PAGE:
New models - Volkswagen - CC
$10K premium for VW Passat CC
VW announces wide-ranging price rises, including a $55,000 Passat CC starting price
2 Feb 2009
VOLKSWAGEN Group Australia (VGA) will put a $10,000 base price premium on its new Passat CC “coupe” when it goes on sale next week.
Revealed today as part of a range-wide price increase effective from February 1, the $54,990 price tag for the entry-level Passat CC 125TDI with six-speed DSG auto is precisely $10,000 higher than that of the Passat 125TDI auto sedan ($44,990) on which it is based.
Similarly, the direct-injection V6 FSI version of the auto-only Passat CC will cost $65,990, which is $9000 more than the Passat V6 Highline auto ($56,990).
However, the CC’s newer 3.6-litre petrol V6 produces 220kW/350Nm – the same as the R36 Passat sedan and wagon – while the regular Passat V6 features the older 184kW/330Nm 3.2-litre six-cylinder petrol engine.
Like the Passat R36 but not the regular Passat V6, the range-topping Passat CC V6 also features all-wheel drive. That’s something the conceptually similar but much larger Mercedes-Benz CLS350 six-cylinder does not, for well over twice the price ($149,025).
Apart from introducing a new interior and exterior design theme for Volkswagen, the Passat CC is longer yet wider and has a lower roof than the Passat sedan, and features a coupe-like silhouette and oversized sunroof – rather than a folding hard-top as the coupe-convertible title misleadingly suggests.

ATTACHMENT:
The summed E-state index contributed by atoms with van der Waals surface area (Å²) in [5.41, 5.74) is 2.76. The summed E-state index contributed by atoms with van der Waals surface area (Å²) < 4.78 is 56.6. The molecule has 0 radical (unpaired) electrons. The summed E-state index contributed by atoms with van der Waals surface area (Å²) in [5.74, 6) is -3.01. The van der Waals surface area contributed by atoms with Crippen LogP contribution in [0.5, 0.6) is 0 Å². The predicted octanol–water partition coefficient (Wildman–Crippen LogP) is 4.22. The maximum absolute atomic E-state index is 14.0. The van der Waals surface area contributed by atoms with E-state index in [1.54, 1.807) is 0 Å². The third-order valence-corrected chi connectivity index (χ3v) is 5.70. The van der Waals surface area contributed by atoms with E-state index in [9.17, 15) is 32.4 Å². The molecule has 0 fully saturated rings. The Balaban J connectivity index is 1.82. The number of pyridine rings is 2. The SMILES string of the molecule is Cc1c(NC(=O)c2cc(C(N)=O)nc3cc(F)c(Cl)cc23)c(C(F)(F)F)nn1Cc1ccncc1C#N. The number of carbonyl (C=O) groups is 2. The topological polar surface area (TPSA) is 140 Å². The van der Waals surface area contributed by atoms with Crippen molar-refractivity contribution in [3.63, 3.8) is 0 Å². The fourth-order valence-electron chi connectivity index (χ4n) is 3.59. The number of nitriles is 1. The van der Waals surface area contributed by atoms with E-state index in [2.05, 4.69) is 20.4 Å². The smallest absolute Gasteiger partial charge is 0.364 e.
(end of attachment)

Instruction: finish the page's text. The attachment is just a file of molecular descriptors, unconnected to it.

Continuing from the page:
Some 55 per cent of the four-seat Passat CC’s components are shared with the Passat, but Volkswagen’s newcomer is claimed to debut a number of comfort, safety and handling technologies from Volkswagen.
While Australian specifications are yet to be announced, in Europe they will include lane-changing and automatic parking assist technologies, plus air suspension under the Dynamic Drive Control (DDC) banner.
Revealed in final production guise at the 2008 Detroit motor show, the Passat CC this month became available in Europe in entry-level 1.8 TSI petrol guise with Volkswagen’s new seven-speed DSG transmission.
The Passat CC 1.8 TSI will not be sold in Australia and therefore the Passat CC will not feature VW’s latest dual-clutch automated manual transmission, because it is limited to torque outputs of 250Nm.
While sticker prices for the Polo light-car, Eos coupe-convertible and Touareg SUV remain unchanged, VW’s volume-selling Golf, Beetle, Jetta and Passat all go up.
Most variants of the Golf V, which is in run-out-sales mode ahead of the re-skinned Golf VI’s release here in late February, have increased by $500 or $700 – bringing the entry-level Golf 1.6 Edition five-door’s price to $25,990 – while all versions of the Beetle are up either $710 or $910.
Selected variants within the Passat range have increased by $400 or $500, bringing base Passat pricing to $42,990 for the 103TDI auto sedan.
Finally, 103TDI turbo-diesel variants of the Jetta and Tiguan are up $200 and $700 respectively.
VGA’s general manager for press and PR Karl Gehling said: “The price rise is something we’ve been holding off on due to currency variations, but it has now come into effect in light of price movements by our competitors “The variations (between models) depend on different factors ... and we have tried to minimise price rises where ever possible.” 2009 Volkswagen range pricing adjustments:
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